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Introduction

Introduction

ENGN2219 Computing for Engineering Simulation


Algorithms Ramesh Sankaranarayana
School of Computer Science Australian National University Canberra, ACT 1

Introduction Problem - Spacecraft Launch Algorithms Programming Languages

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Outline Introduction

Problem - Spacecraft Launch Algorithms Programming Languages

Outline Introduction

Problem - Spacecraft Launch Algorithms Programming Languages

Problem Statement

Algorithms

Spacecraft Launch A reusable spacecraft, Space Ship One, is to be launched from a mother ship at an altitude of 25; 000 feet. Assuming that the spacecraft uses all its fuel to achieve a vertical velocity u at launch, what is the value of u for the spacecraft to reach outer space (an altitude of 100 km)?

De nition Informally, an algorithm is a step-by-step procedure to solve a problem. A recipe, as it were. No commonly accepted formal de nition of an algorithm. We will use the following one by Stone (1972):

We de ne an algorithm to be a set of rules that precisely de nes a sequence of operations such that each rule is e ective and de nite and such that the sequence terminates in a nite time.

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Introduction

Programming Languages

Introduction

Programming Languages

Algorithms
De nition He explains that:

Algorithms
De nition and

For people to follow the rules of an algorithm, the rules must be formulated so that they can be followed in a robot-like manner, that is, without the need for thought... however, if the instructions are to be obeyed by someone who knows how to perform arithmetic operations but does not know how to extract a square root, then we must also provide a set of rules for extracting a square root in order to satisfy the de nition of algorithm.

Not all instructions are acceptable, because they may require the robot to have abilities beyond those that we consider reasonable. An intuitive de nition of an acceptable sequence of instructions is one in which each instruction is precisely de ned so that the robot is guaranteed to be able to obey it.

as well

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Outline Introduction

Problem - Spacecraft Launch Algorithms Programming Languages

Outline Introduction

Problem - Spacecraft Launch Algorithms Programming Languages

Algorithms

Algorithms

Examples Print the rst 100 positive integers. The long division algorithm. Maintaining an aircraft's altitude in ight.

Representation Flowcharts Pseudocode Natural language Programming language

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Introduction

Programming Languages

Introduction

Programming Languages

Problem Statement

Algorithms
Pseudocode
cmsPerInch = 2.54 % from conversion inchesPerFt = 12 % from conversion metersPerCm = 1/100 % from conversion metersPerFt = metersPerCm * cmsPerInch inchesPerFt g = 9.81 % m/sec^2 finalAltitude = 100 % km. Given initialAltitude = 25000 % ft. Given. tables tables tables *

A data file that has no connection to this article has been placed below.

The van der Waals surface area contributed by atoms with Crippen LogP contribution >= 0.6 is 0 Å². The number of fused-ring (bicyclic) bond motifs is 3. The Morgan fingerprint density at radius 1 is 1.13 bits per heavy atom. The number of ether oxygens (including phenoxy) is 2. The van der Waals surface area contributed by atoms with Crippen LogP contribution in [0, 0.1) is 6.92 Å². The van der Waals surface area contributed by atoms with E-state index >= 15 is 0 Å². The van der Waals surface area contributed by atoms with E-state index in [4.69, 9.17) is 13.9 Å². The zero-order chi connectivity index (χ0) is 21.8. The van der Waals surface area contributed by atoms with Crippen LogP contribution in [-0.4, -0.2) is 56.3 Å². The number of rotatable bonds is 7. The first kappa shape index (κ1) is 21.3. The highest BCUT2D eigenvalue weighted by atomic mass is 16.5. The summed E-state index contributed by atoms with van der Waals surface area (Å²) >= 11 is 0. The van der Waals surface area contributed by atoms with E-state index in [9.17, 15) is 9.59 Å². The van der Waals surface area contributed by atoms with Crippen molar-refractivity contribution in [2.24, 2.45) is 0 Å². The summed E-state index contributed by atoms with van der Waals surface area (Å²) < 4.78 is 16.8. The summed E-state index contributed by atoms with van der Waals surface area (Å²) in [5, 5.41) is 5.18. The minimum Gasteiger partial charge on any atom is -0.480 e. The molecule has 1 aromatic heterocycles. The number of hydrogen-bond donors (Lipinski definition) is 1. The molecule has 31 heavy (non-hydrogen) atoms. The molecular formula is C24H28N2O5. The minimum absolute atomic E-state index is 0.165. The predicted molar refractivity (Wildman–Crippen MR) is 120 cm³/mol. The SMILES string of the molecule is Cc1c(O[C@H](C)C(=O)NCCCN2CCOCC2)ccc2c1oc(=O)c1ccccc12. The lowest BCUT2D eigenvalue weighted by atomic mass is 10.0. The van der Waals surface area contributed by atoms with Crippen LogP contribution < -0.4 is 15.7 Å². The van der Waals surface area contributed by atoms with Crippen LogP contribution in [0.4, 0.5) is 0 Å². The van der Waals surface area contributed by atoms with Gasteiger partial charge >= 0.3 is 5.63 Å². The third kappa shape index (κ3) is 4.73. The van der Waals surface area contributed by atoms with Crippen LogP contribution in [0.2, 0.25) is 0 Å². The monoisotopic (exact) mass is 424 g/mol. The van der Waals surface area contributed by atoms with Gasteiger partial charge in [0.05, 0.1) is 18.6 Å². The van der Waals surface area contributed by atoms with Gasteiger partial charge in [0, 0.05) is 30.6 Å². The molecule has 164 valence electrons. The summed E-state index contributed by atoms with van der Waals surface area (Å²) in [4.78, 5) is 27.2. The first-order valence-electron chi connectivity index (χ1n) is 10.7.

Spacecraft Launch A reusable spacecraft, Space Ship One, is to be launched from a mother ship at an altitude of 25; 000 feet. Assuming that the spacecraft uses all its fuel to achieve a vertical velocity u at launch, what is the value of u for the spacecraft to reach outer space (an altitude of 100 km)?

s = (finalAltitude * 1000) (initialAltitude * metersPerFt) u = sqrt(2*g*s) % required initial velocity


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Outline Introduction

Problem - Spacecraft Launch Algorithms Programming Languages

Outline Introduction

Problem - Spacecraft Launch Algorithms Programming Languages

Architecture

Architecture
Main components Central Processing Unit (CPU) Memory - main (RAM) and secondary (hard drives, ash cards, etc.) Bus - Data, Address and Control Program Counter (PC) Arithmetic and Logic Unit (ALU) Registers - instruction, status, index, accumulator Input/Output (I/O) Devices

The Von Neumann Architecture


memory

control unit

ALU AC

input/output

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Introduction

Programming Languages

Introduction

Programming Languages

Programming Languages
Generations First generation - machine language. Processor dependent. Hard to program. Not portable. Second generation - assembly language. More like a symbolic version of machine language. Easier to program, but still tedious. Examples - 8086 and PDP-11 assembly languages. Third generation - more similar to spoken language. Much easier to program. Much more portable. Examples - C, Fortran. Fourth generation - completely portable between supported processor types. Each line of code produces signi cant amount of machine instructions. Examples - Java, Ada, C#, Matlab, SQL. Includes Domain Speci c Languages like OCL, QVT, Eclipse Modeling Framework, grep, sed.
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Programming Languages
Programming Paradigms Imperative - Also called procedural. Traditional approach. A sequence of commands that leads to the desired output. Examples - C, FORTRAN, COBOL and Ada. Declarative - Develop a precise statement of the problem, rather than an algorithm for solving the problem. Built on an underlying general problem-solving algorithm. Formal logic provides such an algorithm. Example - Prolog. Functional - Programs written as a bunch of functions. Recursion and nesting is natural in this approach. Example Haskell. Object Oriented - The system is speci ed as a collection of objects and interactions between these objects. Examples Simula, Smalltalk, Java, C++, C#.
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